Last updated on: 12 August, 2015 by Musa Kurhula Baloyi
This article was supposed to be entitled “How Thulamela Underdeveloped Malamulele”, inspired by the book “How Europe Underdeveloped Africa” written by Walter Rodney. I came up this similar title because one, I am from Malamulele, and two, I have witnessed first-hand how an uncaring government can drive a community to extreme levels of poverty and with that self-destruction. I was hoping to look at all the projects that were done in Malamulele compared to the ones that were done in Thohoyandou, the dual seat of Thulamela Local Municipality and Vhembe District Municipality. I would look at the cost of each project as well as the status of completion. This would highlight the subtleties of the municipality's spending patterns.Read more
Last updated: July 2014 by Musa Kurhula Baloyi
Agile Manifesto yi tsariwile hi vatsari vo ringana khume-mune: Mike Beedle, Arie van Bennekum, Alistair Cockburn, Ward Cunningham, Martin Fowler, Jim Highsmith, Andrew Hunt, Ron Jeffries, Jon Kern, Brian Marick, Robert C. Martin, Ken Schwaber, Jeff Sutherland na Dave Thomas. A ku ri lembe ra 2001 hi Nyenyanyani.
Hi Xitsonga, agile manifesto hi nga ku i “swikoxo swa matirhelo yo hatlisa no olova”, ku ya hi muhundzuluxi, tatana Musa Kurhula Baloyi. Tatana Baloyi va tirha eka company yin’we na van’wana va vatsari, ku nga vatatana Martin Fowler na Jim Highsmith. Muthori wa vona i ThoughtWorks. Tsalwa leri ri ni nkoka swinene eka ku tsala ti-program ta computer (software), hambileswi ri nga tirhiki kona ntsena.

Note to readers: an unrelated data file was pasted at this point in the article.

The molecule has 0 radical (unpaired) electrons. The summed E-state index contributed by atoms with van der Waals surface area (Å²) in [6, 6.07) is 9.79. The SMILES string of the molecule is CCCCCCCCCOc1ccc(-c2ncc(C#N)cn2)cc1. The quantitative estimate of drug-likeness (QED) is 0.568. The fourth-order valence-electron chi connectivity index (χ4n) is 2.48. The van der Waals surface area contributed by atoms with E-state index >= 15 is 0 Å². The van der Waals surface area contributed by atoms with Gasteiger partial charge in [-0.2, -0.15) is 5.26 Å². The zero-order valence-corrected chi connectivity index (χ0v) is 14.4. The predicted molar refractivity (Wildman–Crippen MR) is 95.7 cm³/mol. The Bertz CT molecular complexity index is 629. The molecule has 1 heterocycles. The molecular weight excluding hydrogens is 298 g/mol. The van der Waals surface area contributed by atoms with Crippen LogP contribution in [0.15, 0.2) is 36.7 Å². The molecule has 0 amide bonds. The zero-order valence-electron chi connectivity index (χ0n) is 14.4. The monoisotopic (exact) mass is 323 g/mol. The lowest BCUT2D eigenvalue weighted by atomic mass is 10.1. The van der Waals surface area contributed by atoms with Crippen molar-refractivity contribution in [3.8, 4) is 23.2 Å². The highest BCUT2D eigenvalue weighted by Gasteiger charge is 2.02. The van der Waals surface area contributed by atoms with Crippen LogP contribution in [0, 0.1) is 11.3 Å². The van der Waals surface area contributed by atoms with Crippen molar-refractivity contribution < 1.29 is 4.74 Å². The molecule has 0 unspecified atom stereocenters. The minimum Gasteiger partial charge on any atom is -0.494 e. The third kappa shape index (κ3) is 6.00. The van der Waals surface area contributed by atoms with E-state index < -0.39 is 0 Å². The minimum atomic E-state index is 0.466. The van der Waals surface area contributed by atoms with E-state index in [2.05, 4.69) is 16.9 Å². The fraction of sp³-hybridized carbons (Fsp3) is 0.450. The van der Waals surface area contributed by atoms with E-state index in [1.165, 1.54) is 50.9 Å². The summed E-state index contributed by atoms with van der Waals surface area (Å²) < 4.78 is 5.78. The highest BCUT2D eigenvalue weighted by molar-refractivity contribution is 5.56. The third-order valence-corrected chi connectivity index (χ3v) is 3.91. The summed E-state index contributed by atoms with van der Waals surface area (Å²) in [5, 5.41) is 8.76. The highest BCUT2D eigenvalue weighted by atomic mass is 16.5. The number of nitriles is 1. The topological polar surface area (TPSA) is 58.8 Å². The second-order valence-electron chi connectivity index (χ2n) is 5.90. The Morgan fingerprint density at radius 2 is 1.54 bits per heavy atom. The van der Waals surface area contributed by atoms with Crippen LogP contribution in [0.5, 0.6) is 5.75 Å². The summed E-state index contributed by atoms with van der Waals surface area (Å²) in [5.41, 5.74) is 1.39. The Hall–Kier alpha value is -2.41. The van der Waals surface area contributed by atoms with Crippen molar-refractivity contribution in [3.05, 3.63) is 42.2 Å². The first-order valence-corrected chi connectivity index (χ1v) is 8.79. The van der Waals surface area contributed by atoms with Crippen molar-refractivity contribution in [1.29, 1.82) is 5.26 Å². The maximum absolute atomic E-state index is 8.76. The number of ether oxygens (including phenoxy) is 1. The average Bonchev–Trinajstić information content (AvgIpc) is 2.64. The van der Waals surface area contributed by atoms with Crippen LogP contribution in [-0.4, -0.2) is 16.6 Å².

Khaleni ka khaleni, ku tlula khume ra malembe la ma nga hundza, software a yi kunguhatiwa nkarhi wo leha, tin’wheti kumbe malembe (“requirements gathering”). Se loko va hetile a va hlela makungu, va ma xopaxopa (“analysis”). Kutani va ma andlala hi ku tirhisa swifaniso (“design”). Emakumu ku ngheniwa ehansi ku mpfampfarhutiwa code (marito lama twisisiwaka hi computer, ma yi byela leswaku yi endla yini). Xiphemu lexi xi vitaniwa “implementation”. Matirhelo lawa hi ku angarhela ma vitaniwa “waterfall model”.Read more